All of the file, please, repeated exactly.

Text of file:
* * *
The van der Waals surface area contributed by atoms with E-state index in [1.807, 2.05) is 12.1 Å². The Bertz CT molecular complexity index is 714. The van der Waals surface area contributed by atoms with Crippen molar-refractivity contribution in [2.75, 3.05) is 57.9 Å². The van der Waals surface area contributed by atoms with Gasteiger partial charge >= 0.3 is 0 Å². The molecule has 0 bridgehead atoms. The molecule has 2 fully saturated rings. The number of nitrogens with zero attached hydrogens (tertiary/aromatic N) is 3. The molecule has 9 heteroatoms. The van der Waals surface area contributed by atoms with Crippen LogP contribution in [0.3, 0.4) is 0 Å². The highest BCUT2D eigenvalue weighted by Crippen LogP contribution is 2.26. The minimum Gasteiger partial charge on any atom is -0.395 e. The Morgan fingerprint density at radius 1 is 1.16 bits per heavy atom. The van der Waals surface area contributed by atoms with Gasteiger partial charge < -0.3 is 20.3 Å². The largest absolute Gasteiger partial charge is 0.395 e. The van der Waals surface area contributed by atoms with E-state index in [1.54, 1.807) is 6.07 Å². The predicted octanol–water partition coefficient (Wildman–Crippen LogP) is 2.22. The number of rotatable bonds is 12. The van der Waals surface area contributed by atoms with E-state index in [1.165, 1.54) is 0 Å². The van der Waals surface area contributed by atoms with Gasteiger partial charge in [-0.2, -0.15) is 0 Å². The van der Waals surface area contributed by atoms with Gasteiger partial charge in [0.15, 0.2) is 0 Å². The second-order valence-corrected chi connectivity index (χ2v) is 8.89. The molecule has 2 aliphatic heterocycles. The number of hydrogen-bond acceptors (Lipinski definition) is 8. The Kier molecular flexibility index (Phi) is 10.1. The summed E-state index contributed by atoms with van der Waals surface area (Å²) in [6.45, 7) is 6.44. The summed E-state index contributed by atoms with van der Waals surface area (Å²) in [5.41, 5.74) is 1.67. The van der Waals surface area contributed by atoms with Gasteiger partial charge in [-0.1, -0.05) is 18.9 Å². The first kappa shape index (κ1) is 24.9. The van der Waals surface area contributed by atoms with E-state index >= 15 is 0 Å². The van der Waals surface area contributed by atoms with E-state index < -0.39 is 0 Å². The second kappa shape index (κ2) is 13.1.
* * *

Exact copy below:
The van der Waals surface area contributed by atoms with E-state index in [1.807, 2.05) is 12.1 Å². The Bertz CT molecular complexity index is 714. The van der Waals surface area contributed by atoms with Crippen molar-refractivity contribution in [2.75, 3.05) is 57.9 Å². The van der Waals surface area contributed by atoms with Gasteiger partial charge >= 0.3 is 0 Å². The molecule has 0 bridgehead atoms. The molecule has 2 fully saturated rings. The number of nitrogens with zero attached hydrogens (tertiary/aromatic N) is 3. The molecule has 9 heteroatoms. The van der Waals surface area contributed by atoms with Crippen LogP contribution in [0.3, 0.4) is 0 Å². The highest BCUT2D eigenvalue weighted by Crippen LogP contribution is 2.26. The minimum Gasteiger partial charge on any atom is -0.395 e. The Morgan fingerprint density at radius 1 is 1.16 bits per heavy atom. The van der Waals surface area contributed by atoms with Gasteiger partial charge < -0.3 is 20.3 Å². The largest absolute Gasteiger partial charge is 0.395 e. The van der Waals surface area contributed by atoms with E-state index in [1.54, 1.807) is 6.07 Å². The predicted octanol–water partition coefficient (Wildman–Crippen LogP) is 2.22. The number of rotatable bonds is 12. The van der Waals surface area contributed by atoms with E-state index in [1.165, 1.54) is 0 Å². The van der Waals surface area contributed by atoms with Gasteiger partial charge in [-0.2, -0.15) is 0 Å². The van der Waals surface area contributed by atoms with Gasteiger partial charge in [0.15, 0.2) is 0 Å². The second-order valence-corrected chi connectivity index (χ2v) is 8.89. The molecule has 2 aliphatic heterocycles. The number of hydrogen-bond acceptors (Lipinski definition) is 8. The Kier molecular flexibility index (Phi) is 10.1. The summed E-state index contributed by atoms with van der Waals surface area (Å²) in [6.45, 7) is 6.44. The summed E-state index contributed by atoms with van der Waals surface area (Å²) in [5.41, 5.74) is 1.67. The van der Waals surface area contributed by atoms with Gasteiger partial charge in [-0.1, -0.05) is 18.9 Å². The first kappa shape index (κ1) is 24.9. The van der Waals surface area contributed by atoms with E-state index >= 15 is 0 Å². The van der Waals surface area contributed by atoms with E-state index < -0.39 is 0 Å². The second kappa shape index (κ2) is 13.1.